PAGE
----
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Should We Love or Hate an Intelligent Robot? Or Care at All?

In Season 3 of Orville that becomes a serious question

The Orville Season 3 was recommended to me by a reader. I recall seeing a large portion of the first season and enjoying it. I had not watched the second season until preparing for this series of reviews. Unfortunately, I must say at the outset that I found myself very disappointed in Season Three, ironically called New Horizons because it only retreads about half of Season Two. This latest season fell far short of my expectations which were based on my memories of the first season. Still, we’re going to take a look at each episode and see where the problems lie.

Before beginning our review of the first episode, a little prologue is required. During the midpoint of the second season the spaceship Orvilles’ robot Isaac, turned out to be a sleeper cell of sorts for the Kaylon. The Kaylon are a race of robots who overthrew their alien masters and slaughtered them. This dark past led the Kaylon to conclude that all biological life forms are fundamentally cruel and must be eliminated. Isaac was sent to the Orville under the pretense of studying humans as the Kaylon debated over joining the Union, the Orville’s equivalent of the Federation in Star Trek. Without going into much detail, the end result was that the Kaylon launched an all-out assault on the Union fleet. But Isaac, because of his loyalty to Dr. Finn’s son Ty, turned on his own race, and played a crucial role in preventing the Union’s destruction. Because of his brave conduct at the eleventh hour, he was reinstated as a high-ranking officer on the Orville and faced no repercussions.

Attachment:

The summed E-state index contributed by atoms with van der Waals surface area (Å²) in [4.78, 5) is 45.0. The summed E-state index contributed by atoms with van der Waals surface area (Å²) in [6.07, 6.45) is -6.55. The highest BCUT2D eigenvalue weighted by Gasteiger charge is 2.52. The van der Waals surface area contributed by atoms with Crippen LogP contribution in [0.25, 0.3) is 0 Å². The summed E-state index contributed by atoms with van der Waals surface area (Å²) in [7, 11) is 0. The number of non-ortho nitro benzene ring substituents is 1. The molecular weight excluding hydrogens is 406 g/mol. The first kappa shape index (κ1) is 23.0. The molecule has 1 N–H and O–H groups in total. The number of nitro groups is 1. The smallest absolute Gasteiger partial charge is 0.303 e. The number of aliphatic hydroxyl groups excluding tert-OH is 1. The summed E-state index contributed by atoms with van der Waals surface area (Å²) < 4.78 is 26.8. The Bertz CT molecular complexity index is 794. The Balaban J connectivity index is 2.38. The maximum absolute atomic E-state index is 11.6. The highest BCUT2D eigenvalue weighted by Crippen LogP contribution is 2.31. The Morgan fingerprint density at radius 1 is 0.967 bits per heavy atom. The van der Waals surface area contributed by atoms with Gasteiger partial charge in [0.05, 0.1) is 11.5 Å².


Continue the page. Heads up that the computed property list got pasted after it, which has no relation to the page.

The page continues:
With this set up in my mind, I feel the need to address a crucial point right away. This episode should’ve taken place in Season Two. There is, at least, one other completed story arc at the end of Season Two, and this episode, which kicks off Season Three, revolves around the consequences of the Union’s battle with the Kaylon. The episode does not treat Isaac’s situation as something which is coming to a head, but as a phenomenon the robot has only just noticed.

This made the episode quite difficult to follow in the beginning. Basically, the crew is shunning him. One particular crew member, Charly, a new addition to the Orville, introduces herself to the audience by telling the robot he should feel bad for what he did. Here, the show goes out of its way to make her seem particularly vindictive. At first, she leaves with the rest of her crew members when Isaac attempts to sit with them in the cafeteria. Then she returns, acts like she’s going to be kind to him, then commences to telling the robot about how she lost a friend during the battle and everything is essentially his fault, before storming off in a huff.

Now, if someone has watched the Kaylon battle in Season Two, they know that the claim that Isaac is responsible for the battle is only partially true. So, this isn’t a fair accusation to start with. Furthermore, Isaac is a robot; the impressive fact isn’t that he betrayed the Union under the orders of his government, but the fact that he was able to override his programming to protect Dr. Finn’s child. This simply should not be possible.